Worries about subway security follow bomb attempt

May 6, 2010 4:23:30 PM PDT
The car bombing attempt in Times Square is once again focusing attention on subway safety.

Investigators believe Faisal Shazad may also been planning another attack after a hand-drawn map showing the 4, 5, and 6 subway lines was discovered on a Connecticut-bound Metro North train.

It always sounds like there's a party going on at the 42nd Street subway station in Times Square.

The music is a brief, entertaining distraction from the saturation of uniformed NYPD officers underground.

On the streets above, officers sport bullet proof vests and rifles, a show of force to deter a terrorist attack on the subway system.

At a joint hearing of the Committees of Transportation and Public Safety, the heads of the NYPD Transit Unit and New York City Transit went under scrutiny about subway security.

"It is inexcusable we're sitting here almost 10 years later without cameras in our subway system," City Councilman Peter Vallone Jr. said.

A March murder at the Christopher Street station exposed the embarrassing fact that only 50 percent of the surveillance cameras in the city's 468 station work and the system is now outdated.

"I find it odd that the police department was never consulted about the installation of a camera system in the subway system" Transportation Committee Chairman James Vacca said.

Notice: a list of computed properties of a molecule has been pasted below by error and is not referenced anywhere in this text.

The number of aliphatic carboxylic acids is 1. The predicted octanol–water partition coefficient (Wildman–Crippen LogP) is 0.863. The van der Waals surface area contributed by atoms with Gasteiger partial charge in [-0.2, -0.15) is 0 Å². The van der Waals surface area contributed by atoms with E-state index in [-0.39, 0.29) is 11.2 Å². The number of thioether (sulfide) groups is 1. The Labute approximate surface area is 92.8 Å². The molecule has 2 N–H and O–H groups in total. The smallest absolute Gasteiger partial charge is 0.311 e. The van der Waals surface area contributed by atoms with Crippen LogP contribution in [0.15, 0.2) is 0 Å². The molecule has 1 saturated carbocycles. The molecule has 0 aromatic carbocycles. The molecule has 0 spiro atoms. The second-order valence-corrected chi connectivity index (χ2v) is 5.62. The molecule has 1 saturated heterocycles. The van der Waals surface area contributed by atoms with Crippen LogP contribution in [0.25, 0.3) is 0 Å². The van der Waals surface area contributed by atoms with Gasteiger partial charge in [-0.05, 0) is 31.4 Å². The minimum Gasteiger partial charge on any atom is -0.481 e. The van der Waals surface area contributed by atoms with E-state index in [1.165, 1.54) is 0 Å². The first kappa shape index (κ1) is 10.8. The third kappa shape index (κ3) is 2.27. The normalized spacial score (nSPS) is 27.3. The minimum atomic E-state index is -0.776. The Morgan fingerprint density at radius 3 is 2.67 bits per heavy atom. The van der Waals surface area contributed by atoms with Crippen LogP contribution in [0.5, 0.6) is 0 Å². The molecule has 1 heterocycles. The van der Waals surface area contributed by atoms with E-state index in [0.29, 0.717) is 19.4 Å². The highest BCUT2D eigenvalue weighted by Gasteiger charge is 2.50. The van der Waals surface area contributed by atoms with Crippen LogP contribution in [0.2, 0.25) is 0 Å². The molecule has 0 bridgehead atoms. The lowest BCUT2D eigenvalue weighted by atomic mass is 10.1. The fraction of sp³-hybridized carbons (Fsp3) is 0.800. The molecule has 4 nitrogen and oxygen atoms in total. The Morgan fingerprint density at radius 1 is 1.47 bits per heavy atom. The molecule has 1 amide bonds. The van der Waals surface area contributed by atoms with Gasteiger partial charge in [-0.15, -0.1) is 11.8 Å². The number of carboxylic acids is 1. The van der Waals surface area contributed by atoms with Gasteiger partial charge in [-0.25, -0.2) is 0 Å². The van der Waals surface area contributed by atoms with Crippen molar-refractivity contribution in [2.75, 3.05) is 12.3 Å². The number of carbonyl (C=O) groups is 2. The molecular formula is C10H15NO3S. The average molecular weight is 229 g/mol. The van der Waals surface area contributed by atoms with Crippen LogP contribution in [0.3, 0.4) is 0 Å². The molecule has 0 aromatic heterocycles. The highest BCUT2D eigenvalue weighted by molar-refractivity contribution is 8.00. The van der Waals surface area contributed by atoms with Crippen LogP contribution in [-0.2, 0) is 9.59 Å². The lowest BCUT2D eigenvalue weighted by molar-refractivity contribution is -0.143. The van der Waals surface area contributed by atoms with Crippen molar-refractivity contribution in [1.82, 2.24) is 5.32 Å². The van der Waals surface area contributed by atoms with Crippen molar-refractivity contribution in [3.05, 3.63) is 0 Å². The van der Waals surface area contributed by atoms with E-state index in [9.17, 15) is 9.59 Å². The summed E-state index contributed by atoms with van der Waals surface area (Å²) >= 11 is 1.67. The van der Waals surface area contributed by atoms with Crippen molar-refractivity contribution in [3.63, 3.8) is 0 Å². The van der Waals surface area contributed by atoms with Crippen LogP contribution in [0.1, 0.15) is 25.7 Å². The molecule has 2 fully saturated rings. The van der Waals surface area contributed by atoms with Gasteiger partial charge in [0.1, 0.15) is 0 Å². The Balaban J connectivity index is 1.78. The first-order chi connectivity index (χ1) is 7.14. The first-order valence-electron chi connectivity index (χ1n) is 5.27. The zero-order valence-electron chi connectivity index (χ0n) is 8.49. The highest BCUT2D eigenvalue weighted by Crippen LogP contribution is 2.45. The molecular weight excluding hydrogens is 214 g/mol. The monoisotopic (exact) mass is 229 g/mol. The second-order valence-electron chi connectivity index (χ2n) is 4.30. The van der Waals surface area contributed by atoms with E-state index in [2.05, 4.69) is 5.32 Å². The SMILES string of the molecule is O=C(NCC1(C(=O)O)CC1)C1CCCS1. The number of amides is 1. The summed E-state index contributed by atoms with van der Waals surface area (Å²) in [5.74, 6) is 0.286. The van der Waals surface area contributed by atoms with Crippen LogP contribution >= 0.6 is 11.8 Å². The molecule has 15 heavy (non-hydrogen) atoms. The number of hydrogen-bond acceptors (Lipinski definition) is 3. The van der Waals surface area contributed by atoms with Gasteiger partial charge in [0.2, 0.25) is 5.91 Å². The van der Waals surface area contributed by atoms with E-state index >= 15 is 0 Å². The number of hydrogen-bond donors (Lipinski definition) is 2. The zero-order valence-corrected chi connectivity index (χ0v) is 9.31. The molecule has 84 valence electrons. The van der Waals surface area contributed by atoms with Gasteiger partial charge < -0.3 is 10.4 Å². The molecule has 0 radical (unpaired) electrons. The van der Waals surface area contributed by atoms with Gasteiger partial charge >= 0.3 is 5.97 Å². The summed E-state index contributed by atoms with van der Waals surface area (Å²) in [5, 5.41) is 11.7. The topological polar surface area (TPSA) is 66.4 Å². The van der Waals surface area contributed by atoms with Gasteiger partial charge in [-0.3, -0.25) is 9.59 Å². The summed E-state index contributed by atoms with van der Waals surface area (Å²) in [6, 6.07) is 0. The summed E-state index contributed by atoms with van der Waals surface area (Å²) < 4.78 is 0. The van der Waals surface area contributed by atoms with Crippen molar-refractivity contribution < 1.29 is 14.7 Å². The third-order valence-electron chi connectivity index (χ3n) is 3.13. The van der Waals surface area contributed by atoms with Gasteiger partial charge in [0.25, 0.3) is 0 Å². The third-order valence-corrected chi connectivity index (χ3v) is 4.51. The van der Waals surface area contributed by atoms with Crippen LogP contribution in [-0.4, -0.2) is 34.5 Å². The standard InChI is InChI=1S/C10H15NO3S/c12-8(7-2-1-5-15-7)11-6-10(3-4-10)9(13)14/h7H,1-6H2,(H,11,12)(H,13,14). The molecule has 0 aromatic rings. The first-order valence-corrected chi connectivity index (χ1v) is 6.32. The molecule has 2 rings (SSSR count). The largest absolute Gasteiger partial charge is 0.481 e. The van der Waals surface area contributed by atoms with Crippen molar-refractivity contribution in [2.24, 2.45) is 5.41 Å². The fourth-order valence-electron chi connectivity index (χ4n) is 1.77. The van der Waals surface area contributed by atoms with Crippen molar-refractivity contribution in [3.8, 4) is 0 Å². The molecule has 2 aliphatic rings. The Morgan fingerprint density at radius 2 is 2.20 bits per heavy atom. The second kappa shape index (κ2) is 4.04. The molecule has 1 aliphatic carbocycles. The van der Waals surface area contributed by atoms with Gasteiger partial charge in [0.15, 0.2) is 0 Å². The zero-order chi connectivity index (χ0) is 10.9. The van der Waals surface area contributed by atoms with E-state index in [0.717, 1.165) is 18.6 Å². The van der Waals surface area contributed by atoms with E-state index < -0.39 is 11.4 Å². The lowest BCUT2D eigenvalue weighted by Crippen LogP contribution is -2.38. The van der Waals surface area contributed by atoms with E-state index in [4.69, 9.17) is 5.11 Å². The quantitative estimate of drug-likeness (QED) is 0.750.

"I myself had no input as far as the camera purchases or the specific placements," said Asst. Chief Martin Conway of NYPD Transit.

"That's a change that we have already instituted in our dialogues with the police department," said Tom Prendergast, president of NYC Transit.

In the wake of bomb plots by Naijubullah Zazi and now Faisal Shazhad, random bag checks by police started two weeks ago during morning and evening rush hours at four stations.

"We started a pilot program in Brooklyn and Manhattan. On Monday of next week we'll expand that program into the Bronx and Queens," Conway said.

It's a concept some New Yorkers are accepting as a way of life.

"I would be annoyed, but with the problem we're having in New York, I wouldn't mind," said Nancy Tang.

And there's this concern - who will see and say something when 475 MTA workers are laid off?

"We do what cameras can't do," said one worker. "I don't understand why you don't have the money to keep the public safe and informed."

"I think there should be police officers on the train. They should be seen on the platform," commuter Jayne Kamen said.